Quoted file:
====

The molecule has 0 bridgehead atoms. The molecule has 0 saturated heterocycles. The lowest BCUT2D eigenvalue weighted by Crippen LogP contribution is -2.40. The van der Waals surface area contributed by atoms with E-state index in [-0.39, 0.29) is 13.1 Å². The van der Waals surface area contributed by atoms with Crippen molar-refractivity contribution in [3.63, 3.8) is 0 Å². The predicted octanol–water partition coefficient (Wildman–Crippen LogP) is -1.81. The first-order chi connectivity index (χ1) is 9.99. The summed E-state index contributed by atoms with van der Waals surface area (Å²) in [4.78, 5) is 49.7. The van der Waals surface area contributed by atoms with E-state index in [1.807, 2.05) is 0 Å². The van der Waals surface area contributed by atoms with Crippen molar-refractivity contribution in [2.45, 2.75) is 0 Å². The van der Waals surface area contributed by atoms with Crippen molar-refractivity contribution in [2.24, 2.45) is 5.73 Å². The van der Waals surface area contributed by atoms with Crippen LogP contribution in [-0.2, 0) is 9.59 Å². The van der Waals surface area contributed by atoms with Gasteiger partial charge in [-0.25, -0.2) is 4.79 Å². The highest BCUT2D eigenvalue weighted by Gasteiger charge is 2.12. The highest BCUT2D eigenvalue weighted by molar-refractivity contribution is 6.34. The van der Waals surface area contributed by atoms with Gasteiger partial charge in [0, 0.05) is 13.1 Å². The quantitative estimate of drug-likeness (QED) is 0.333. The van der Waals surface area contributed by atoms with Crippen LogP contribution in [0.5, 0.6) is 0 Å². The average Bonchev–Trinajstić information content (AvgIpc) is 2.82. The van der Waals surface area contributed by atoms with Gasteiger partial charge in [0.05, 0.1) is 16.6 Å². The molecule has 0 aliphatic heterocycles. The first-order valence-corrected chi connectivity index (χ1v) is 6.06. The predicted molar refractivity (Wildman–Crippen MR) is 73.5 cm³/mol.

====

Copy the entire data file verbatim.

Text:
The molecule has 0 bridgehead atoms. The molecule has 0 saturated heterocycles. The lowest BCUT2D eigenvalue weighted by Crippen LogP contribution is -2.40. The van der Waals surface area contributed by atoms with E-state index in [-0.39, 0.29) is 13.1 Å². The van der Waals surface area contributed by atoms with Crippen molar-refractivity contribution in [3.63, 3.8) is 0 Å². The predicted octanol–water partition coefficient (Wildman–Crippen LogP) is -1.81. The first-order chi connectivity index (χ1) is 9.99. The summed E-state index contributed by atoms with van der Waals surface area (Å²) in [4.78, 5) is 49.7. The van der Waals surface area contributed by atoms with E-state index in [1.807, 2.05) is 0 Å². The van der Waals surface area contributed by atoms with Crippen molar-refractivity contribution in [2.45, 2.75) is 0 Å². The van der Waals surface area contributed by atoms with Crippen molar-refractivity contribution in [2.24, 2.45) is 5.73 Å². The van der Waals surface area contributed by atoms with Crippen LogP contribution in [-0.2, 0) is 9.59 Å². The van der Waals surface area contributed by atoms with Gasteiger partial charge in [-0.25, -0.2) is 4.79 Å². The highest BCUT2D eigenvalue weighted by Gasteiger charge is 2.12. The highest BCUT2D eigenvalue weighted by molar-refractivity contribution is 6.34. The van der Waals surface area contributed by atoms with Gasteiger partial charge in [0, 0.05) is 13.1 Å². The quantitative estimate of drug-likeness (QED) is 0.333. The van der Waals surface area contributed by atoms with Crippen LogP contribution in [0.5, 0.6) is 0 Å². The average Bonchev–Trinajstić information content (AvgIpc) is 2.82. The van der Waals surface area contributed by atoms with Gasteiger partial charge in [0.05, 0.1) is 16.6 Å². The molecule has 0 aliphatic heterocycles. The first-order valence-corrected chi connectivity index (χ1v) is 6.06. The predicted molar refractivity (Wildman–Crippen MR) is 73.5 cm³/mol.